But then, it's true. There comes a point in one's life where you would just give and give and hope on nothing but empty words.
It is painful. It is wretched. But at the end of the day... it is worth it.
It always will be, if you're being true to yourself.
I'd rather have bad times with you, than good times with someone else
I'd rather be beside you in a storm, than safe and warm by myself
I'd rather have bad times together than to have it easy apart
I'd rather have the one who holds my heart.
Luther Vandross, I'd Rather
.:Counting Your Eggs Before Your Chickens Hatch:.
A few months ago, an editorial from the Guidon by Sports Editor Gerald Santos came out, which essentially all but declared that the ADMU Blue Eagles will win the championship this UAAP season, and lamented on how “empty” such a victory would be since the so-called archrivals, DLSU, weren't there to validate it.
And now, in what was no doubt a nail-biter of a game, the UST Growling Tigers pulled what is viewed by some to be a huge upset, akin to how the Phoenix Suns pulled out of a 3-1 hole in the playoffs against the Lakers last season, or how the supposedly “unbeatable” lineup of Kobe, Shaq, Payton, Malone, and Fisher for the Lakers during a couple of seasons or so prior were unable to get the job done.
No doubt, the Blue Eagles gave their all, and I would be loathe to take that much away from them. That is not the point of this long-delayed formal reply to the Guidon editorial in question, after all. Rather, the point is that in light of such an “upset” defeat, journalists of the stature of Guidon should be far more discreet than to count their chickens before their eggs hatch.
Throughout the season, I was personally rooting on the N.U. Bulldogs, and while they did only marginally better this season, I had no problems whatsoever if it turned out that the Blue Eagles did win the championship. Whether or not the Green Archers were there to “validate” such a victory, it would've been a victory nonetheless, but I was only going to celebrate it when and if it actually happened, not long before the first jump ball of the season took place.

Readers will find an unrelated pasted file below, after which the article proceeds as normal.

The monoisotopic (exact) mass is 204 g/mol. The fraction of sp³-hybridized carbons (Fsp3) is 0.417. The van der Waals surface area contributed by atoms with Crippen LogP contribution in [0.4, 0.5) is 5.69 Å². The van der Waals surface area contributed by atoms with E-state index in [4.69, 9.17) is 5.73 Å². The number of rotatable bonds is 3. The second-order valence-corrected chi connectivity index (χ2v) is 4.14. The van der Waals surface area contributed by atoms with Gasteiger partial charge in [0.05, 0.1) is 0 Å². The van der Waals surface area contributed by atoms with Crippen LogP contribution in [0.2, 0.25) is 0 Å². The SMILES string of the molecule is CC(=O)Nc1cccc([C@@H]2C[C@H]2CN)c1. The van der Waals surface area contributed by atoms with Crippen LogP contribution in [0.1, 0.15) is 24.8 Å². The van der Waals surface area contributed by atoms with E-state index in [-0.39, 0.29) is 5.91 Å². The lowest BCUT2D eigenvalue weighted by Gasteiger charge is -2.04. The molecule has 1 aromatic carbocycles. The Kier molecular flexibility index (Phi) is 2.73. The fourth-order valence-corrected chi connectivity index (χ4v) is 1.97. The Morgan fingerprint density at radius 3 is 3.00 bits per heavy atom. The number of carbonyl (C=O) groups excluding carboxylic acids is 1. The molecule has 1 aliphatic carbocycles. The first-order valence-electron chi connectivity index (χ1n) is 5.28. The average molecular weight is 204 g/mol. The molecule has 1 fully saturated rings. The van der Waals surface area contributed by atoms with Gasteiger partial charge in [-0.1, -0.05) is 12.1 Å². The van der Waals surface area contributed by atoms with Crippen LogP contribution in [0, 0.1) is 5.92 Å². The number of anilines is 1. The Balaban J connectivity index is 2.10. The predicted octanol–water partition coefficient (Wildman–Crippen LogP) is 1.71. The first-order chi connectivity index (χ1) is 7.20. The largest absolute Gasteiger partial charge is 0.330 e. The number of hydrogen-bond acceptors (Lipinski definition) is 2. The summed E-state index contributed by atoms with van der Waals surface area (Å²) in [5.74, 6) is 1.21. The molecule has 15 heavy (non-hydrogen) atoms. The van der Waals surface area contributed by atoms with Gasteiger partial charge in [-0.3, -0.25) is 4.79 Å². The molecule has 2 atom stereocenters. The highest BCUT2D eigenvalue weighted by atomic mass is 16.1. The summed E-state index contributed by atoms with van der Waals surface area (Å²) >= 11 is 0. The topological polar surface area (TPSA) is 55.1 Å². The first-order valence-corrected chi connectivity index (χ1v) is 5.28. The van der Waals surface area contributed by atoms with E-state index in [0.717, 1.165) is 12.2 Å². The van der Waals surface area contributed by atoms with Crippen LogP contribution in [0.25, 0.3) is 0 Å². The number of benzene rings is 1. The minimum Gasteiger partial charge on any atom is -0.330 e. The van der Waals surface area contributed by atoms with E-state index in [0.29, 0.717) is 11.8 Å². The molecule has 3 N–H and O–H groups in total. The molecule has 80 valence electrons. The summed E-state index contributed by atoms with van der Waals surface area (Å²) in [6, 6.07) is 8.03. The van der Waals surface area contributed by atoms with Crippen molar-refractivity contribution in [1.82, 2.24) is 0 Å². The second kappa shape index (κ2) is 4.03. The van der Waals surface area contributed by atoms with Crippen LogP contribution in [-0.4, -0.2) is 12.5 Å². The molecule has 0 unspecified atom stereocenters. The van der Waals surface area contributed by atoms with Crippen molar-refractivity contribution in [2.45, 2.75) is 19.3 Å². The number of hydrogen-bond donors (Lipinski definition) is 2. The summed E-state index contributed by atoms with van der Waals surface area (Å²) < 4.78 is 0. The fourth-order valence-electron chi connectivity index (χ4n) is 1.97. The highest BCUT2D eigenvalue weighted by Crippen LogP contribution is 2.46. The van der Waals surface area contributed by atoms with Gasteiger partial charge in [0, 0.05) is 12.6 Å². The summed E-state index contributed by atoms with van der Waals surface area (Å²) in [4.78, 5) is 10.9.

Quite frankly, was this so-called Blue-Green Symbiosis purported by Mr. Santos even of merit? Of the five championships that DLSU won in the last six or seven years, how many of them were against ADMU in the finals? To my recollection, only one.
So really now, did DLSU need ADMU to “validate” their championships? Why would “the” Ateneo even need to bolster its own image atop another school's, when it is most certainly capable of doing it on its own merits?
I am obviously not the most ADMU-centric alumnus that this institution has to offer, but I would certainly give my congratulations if, when, and to whom they are due. This was UST's season, no matter how many times we claim it to have been an upset, or tsamba, or blame Typhoon Milenyo for ruining our momentum. This takes nothing away from our players, either.
This ending, however, takes away a lot from the credibility of the sports editor for trumpeting an Ateneo victory even before the season began. This ending would be a lesson in humility and discretion to all of us who echoed his sentiments as if there were only two teams in the entirety of the UAAP.
One can only hope that more judicious and less arbitrary opinions can be thrown about in editorials in the Guidon in the future. If there should at least be one thing that we may (hope to) continue to fairly request of the Guidon outside of relevance, then integrity would have to be it.
This movie has so many things going for it, and it's only limited by the quality of actors they had, to be honest.